In a Christmas message issued by the White House over the recent holidays, President Donald Trump called on Americans to follow the example of Jesus Christ by coming together and fostering “a culture of deeper understanding and respect.”
Was this for real? Or was it a mad midnight tweet, a Christmas covfefe?
Consider that while Trump, who has exploited our basest instincts for political gain, was calling on us to be our highest and best selves, his administration was preparing to implement new regulations that will severely restrict the ability of the nation’s poorest adults to receive food stamps.
The new rules, which go into effect in April, will tighten existing work requirements of the Supplemental Nutrition Assistance Program, or SNAP. As a result, some 700,000 adults nationwide may be kicked off the food stamp rolls.
This is no small thing, particularly in Louisiana, which is one of the poorest states in the nation and has benefitted from the waiver the new rules would do away with. As many as 90,000 people in this state alone stand to lose their benefits should the rules survive a court challenge. Of those, some 97% live in poverty, while 88% have a household income at or below 50% of the poverty level—a mere $600 a month.
Just let that statistic sink in for a minute.
While the narrative that these changes will force those who are allegedly “lazy” and “gaming the system” to find work has been propagated by the administration and the media outlets that do its bidding, there’s no reason to think that cutting off someone’s food assistance will make it easier for them to secure gainful, steady employment. On the contrary, there is evidence to suggest it makes it more difficult.
Granted, there are problems with SNAP, as with all government programs, and there is plenty of room to improve the system. But the new rules do nothing to address the reasons so many need food assistance in the first place—namely, decades of intergenerational poverty, homelessness, poor education, insufficient job training and discrimination, among others.
Also while the White House was waxing wistful about the need for greater understanding and respect, more than 4,500 asylum-seeking refugees were spending the holiday season behind bars in rural Louisiana prison facilities, where they are being treated as convicted criminals and have little hope of being granted the protective status they seek.
These are not undocumented migrants who snuck into this country illegally, by the way—not that our government treats those desperate souls with compassion either. Rather, they presented themselves at the border, as is their right under our constitutional law, seeking protection from the terrorists, drug gangs and despotic governments that have made life in their homelands so unbearable that they left behind family, friends and all they know and love in search of safety and survival.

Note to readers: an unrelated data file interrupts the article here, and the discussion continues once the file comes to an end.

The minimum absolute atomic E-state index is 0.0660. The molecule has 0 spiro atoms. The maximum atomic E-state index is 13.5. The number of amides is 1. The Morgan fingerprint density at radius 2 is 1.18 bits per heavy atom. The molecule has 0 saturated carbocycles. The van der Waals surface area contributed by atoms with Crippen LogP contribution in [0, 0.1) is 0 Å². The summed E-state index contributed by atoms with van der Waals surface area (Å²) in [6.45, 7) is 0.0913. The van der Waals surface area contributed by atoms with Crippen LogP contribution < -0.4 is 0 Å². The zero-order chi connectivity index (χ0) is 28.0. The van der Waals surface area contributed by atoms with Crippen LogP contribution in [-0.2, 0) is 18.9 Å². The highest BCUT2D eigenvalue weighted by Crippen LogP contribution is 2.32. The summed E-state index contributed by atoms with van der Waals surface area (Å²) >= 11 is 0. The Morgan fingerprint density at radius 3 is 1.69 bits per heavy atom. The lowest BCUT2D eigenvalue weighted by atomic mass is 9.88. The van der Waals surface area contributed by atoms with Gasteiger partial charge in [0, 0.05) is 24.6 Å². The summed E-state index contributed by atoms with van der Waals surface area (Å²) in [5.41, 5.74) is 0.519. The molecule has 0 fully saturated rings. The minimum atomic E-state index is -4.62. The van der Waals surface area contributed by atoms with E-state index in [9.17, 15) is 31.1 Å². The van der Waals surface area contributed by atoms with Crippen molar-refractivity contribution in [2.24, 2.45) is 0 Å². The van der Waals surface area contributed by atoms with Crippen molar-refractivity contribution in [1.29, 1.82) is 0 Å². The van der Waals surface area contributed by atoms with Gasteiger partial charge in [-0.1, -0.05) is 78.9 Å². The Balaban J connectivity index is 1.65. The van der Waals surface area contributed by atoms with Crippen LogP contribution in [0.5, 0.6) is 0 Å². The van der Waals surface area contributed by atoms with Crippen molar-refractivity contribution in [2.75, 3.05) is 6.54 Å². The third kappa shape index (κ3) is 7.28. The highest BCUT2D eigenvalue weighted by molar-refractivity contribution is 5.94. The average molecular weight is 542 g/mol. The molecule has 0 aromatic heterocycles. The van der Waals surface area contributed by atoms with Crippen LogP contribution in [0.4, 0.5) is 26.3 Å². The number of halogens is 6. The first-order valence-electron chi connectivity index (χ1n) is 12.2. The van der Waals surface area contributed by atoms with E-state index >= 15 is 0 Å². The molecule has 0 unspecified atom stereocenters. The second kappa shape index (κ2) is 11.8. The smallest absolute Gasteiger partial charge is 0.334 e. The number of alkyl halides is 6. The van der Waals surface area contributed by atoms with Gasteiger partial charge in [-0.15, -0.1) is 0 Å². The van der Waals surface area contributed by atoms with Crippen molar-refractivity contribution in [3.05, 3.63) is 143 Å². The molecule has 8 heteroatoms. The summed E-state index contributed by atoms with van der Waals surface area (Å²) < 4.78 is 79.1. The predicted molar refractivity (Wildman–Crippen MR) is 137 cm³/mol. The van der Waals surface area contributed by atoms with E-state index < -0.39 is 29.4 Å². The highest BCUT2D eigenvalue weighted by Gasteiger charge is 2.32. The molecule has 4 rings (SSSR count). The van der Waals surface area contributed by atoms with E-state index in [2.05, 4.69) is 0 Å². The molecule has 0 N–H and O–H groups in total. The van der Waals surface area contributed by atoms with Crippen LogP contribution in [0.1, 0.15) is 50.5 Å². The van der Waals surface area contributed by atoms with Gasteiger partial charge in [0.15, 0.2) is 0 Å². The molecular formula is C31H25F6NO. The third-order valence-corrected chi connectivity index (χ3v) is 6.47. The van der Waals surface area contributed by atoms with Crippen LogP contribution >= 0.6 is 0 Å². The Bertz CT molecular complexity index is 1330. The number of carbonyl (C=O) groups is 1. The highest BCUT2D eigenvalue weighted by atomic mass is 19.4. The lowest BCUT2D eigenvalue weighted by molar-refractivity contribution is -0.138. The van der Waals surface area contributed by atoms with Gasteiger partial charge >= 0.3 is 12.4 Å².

We have responded, not like the Jesus Christ who hung out in the Bible with lepers, tax collectors and prostitutes, but by locking them up in privately operated prison facilities in remote outposts like Oakdale, Jena, Basile and Pine Prairie, where it’s difficult to monitor their treatment and almost impossible to provide them with adequate legal representation.
Not that they have much hope of being granted the asylum they seek anyway. More than 98% of those in Louisiana prisons whose cases have been heard by immigration judges have been sent back home, which, in many cases, amounts to a death sentence.
But then, this is an administration that has vilified and dehumanized brown-skinned people and those from developing nations, or “shit hole countries,” as Trump has called them when not in such a soft-hearted holiday spirit.
It would be such a blessing for the new year if the president’s wishes for greater understanding and respect were heartfelt and sincere. But there’s no reason to think they are.
This is a president who has mocked the disabled, bullied his enemies, bragged about assaulting women, embraced evil dictators, and insulted deceased war heroes.
Indeed, in the wake of the Christmas message, Trump was tweeting about how much he literally hated the governors of New York and California, while also chiding them for their inability to get a handle on their states’ homeless populations.
In what kind of world is this acceptable?
In what kind of country is it ok to not only stand idly by and allow this kind of discourse and behavior to continue in the public space, but to celebrate it, as so many do?
Certainly not one that looks to follow the example of Jesus Christ. Because whether you believe Jesus was a Messiah, a prophet, a good man or just a really interesting character in a very long book, his message was the same. It calls on people to put the needs of others, especially those you don’t like, ahead of your own in a spirit of compassion, service and love.
Though this is the best way to live, it’s not always the best way to make policy decision or conduct geopolitical affairs. That is the political reality of the human condition. Still, it remains the best way to treat one another in daily life.
Given its track record these past three years, this administration has repeatedly demonstrated how little it cares about respect, understanding and, really, basic human kindness and decency. To suggest otherwise, while invoking the name of Jesus, no less, is beyond hypocritical and, really, too much to let go unchallenged.